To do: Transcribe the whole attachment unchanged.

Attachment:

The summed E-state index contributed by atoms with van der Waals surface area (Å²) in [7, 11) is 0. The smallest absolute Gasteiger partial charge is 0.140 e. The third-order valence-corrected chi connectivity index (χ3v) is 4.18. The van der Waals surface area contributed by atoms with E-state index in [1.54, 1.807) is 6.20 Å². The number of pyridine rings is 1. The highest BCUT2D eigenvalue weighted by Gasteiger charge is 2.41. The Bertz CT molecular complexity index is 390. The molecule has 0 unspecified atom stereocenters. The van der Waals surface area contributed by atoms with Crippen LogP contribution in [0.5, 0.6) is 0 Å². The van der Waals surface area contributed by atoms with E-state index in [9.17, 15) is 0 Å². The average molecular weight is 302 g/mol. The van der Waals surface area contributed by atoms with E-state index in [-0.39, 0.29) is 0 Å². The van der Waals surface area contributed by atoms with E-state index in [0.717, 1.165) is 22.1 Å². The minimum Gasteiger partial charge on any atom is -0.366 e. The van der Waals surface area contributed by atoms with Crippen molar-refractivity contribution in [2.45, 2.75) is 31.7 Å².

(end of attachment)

The summed E-state index contributed by atoms with van der Waals surface area (Å²) in [7, 11) is 0. The smallest absolute Gasteiger partial charge is 0.140 e. The third-order valence-corrected chi connectivity index (χ3v) is 4.18. The van der Waals surface area contributed by atoms with E-state index in [1.54, 1.807) is 6.20 Å². The number of pyridine rings is 1. The highest BCUT2D eigenvalue weighted by Gasteiger charge is 2.41. The Bertz CT molecular complexity index is 390. The molecule has 0 unspecified atom stereocenters. The van der Waals surface area contributed by atoms with Crippen LogP contribution in [0.5, 0.6) is 0 Å². The van der Waals surface area contributed by atoms with E-state index in [9.17, 15) is 0 Å². The average molecular weight is 302 g/mol. The van der Waals surface area contributed by atoms with E-state index in [-0.39, 0.29) is 0 Å². The van der Waals surface area contributed by atoms with E-state index in [0.717, 1.165) is 22.1 Å². The minimum Gasteiger partial charge on any atom is -0.366 e. The van der Waals surface area contributed by atoms with Crippen molar-refractivity contribution in [2.45, 2.75) is 31.7 Å².